Assignment 2: Personal Energy Audit

Have you looked up each items on your monthly electric bills and really think about the energy uses? Have you ever care about what percentage of the energy consumption is actually wasteful and unnecessary? Being able to read the electric bills and find out what exactly we used daily is very essential. We can start being sustainable by reducing our daily usage of energies. First of all, I will use the West Penn Power website to get a basic idea of the amount of energy used on a daily basis. The personal energy audit is also a good source to estimate the carbon emitted from my monthly energy uses. Then I will make a comparison with the energy consumptions and carbon dioxide emitted of and by the average Americans. Finally, I will explore what are some possible ways to reduce the energy use and contribute to the sustainable world.

Most people don’t really take a close look at their electric bills. Usually they just pay the amount the electric company or gas company tell them to pay. But there is a way to actually look at all your expenses. Since West Penn Power offers the electricity for my house, I explores the webpage and find that there’s a “analyze usage” tab at the catalog. It asks you some general questions to generate a home profile including the property details (number of room, years built, living area etc.), the property features (the type of fuel uses for the heating, cooling and water heating system), household details (number of people living in the house, whether you own or rent the house), utility details (what utilities and services are paid by landlord), and equipment (the amenities provided by the house). From these data and the monthly bills I paid, West Penn Power then generated a pie chart to show the distribution of energy usage.

Screen Shot 2016-03-18 at 10.45.02 PM

The pie chart above is the electric bill from 2/17 to 3/16. The total amount of energy used is:

\[\$128+\$43+\$23+\$18+\$14+\$8+\$6=\$240\]

The heating system used the most energy:

\[\frac{\$128}{\$240} \times 100\% \approx 53\%\]

I would assume this is due to the exceptionally cold winter. So one way to reduce the energy consumed is to keep the windows and the doors closed so that it won’t consume extra energy to keep the house temperature as set up.

The second largely used energy section is the water heating system and the laundry. But I assume that the pool section would also be included in the water heating system because we used hot tubs and we don’t have any swimming pools.

\[\frac{\$43+\$23}{\$240} \times 100\% \approx 28\%\]

The 28% of energy usage can be reduced by reduce using the water tub because it would consumes extra amount of hot water and more energy would go to the water heating system.

The third largest energy usage would go to the lightings.

\[\frac{\$18}{\$240} \times 100\% \approx 7.5\%\]

The data is quite surprising because we’ve all been told to turn off the light as a child because they cause so much energy. Though it varies with different people and different housings, it actually turns out that the lightings did not consume too much of the total energy used. But there’re ways that we could save energy on lightings and it’s very easy to do. According to the article Lighting Choices to Save You Energy, the compact fluorescent lamps (CFLs) are the best options for light bulbs. They are more energy efficient and they save about 3/4 of the energy consumed by traditional incandescent light bulbs, not to mention that they even last 10 times longer. Imagine if all the traditional lightbulbs are replaced by CFLs, we could save this much of energy per month:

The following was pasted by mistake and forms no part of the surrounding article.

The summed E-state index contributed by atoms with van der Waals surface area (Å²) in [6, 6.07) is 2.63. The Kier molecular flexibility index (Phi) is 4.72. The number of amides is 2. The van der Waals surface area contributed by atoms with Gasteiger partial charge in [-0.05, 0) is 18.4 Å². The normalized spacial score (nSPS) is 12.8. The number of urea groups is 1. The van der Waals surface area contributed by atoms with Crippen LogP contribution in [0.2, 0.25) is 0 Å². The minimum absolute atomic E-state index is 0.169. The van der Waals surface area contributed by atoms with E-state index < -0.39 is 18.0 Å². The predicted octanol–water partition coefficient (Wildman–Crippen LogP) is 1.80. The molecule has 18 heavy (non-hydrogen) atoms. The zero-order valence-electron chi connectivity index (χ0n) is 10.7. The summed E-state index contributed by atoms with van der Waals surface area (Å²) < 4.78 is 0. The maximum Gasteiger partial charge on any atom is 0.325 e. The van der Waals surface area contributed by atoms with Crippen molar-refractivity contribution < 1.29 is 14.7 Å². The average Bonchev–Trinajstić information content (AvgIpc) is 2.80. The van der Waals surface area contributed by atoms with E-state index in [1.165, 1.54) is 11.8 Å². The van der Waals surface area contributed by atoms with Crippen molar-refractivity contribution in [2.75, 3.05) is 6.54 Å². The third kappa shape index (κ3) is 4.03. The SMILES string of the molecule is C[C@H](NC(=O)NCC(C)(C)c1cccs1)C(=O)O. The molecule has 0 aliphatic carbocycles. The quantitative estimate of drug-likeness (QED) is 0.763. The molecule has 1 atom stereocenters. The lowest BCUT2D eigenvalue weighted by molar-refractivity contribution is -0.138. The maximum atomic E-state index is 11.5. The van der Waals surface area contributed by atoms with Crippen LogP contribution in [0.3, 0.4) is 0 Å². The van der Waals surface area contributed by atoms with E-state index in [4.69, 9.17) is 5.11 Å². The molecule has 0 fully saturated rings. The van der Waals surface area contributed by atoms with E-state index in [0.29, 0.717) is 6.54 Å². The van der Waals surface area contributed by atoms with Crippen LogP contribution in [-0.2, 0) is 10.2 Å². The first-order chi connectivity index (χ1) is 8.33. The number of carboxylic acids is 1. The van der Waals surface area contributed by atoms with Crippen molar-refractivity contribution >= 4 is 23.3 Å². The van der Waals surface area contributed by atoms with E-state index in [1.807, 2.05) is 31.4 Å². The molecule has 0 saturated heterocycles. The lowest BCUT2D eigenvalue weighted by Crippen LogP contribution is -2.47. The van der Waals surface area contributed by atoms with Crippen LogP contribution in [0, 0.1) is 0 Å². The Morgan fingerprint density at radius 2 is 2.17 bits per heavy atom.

\[\frac{0.75\times\$18}{\$240}\times100\%=1.9\%\]

The West Penn Power also shows the average energy consumption of a household and it’s $208 per month. So I used more energy than the average energy consumption of other households.

Now looking at the personal degree audit, I filled out the same background information and it estimates that I contribute 6.58 tons of carbon dioxide per year. It says that the average number of carbon emission per year is 10.66 tons.

\[\frac{10.66\text(tons)-6.58\text(tons)}{10.66\text(tons)}\times100\%=38\%\]

I would conclude the rational behind the differences between the above average energy consumption and the below average carbon emission is due to the car. We didn’t own any cars and thus it would largely decrease our carbon emission to the environment.

 

Looking at the personal energy consumptions, one can really feel the responsibility one has towards saving energy and becoming more sustainable. The data that compares the energy used by oneself and the average Americans would also enable one to see a bigger picture of the issue. Being sustainable is not just a theoretical thing, it can be reached by us starting to really think about how many wasted energy we’ve consumed in the past and how can we avoid future wasting. Every one of us should be responsible for the increasing carbon dioxide emissions and actions should be taken right now!

Sources:

  1. West Penn Power. https://www.firstenergycorp.com/content/customer/west_penn_power.html
  2. Personal Energy Meter. http://environment.nationalgeographic.com/environment/energy/great-energy-challenge/global-personal-energy-meter/
  3. Lighting Choices to Save You Energy.                        http://energy.gov/energysaver/lighting-choices-save-you-money
  4. How to Reduce Your Energy Consumption. http://www.nrdc.org/air/energy/genergy.asp 

 

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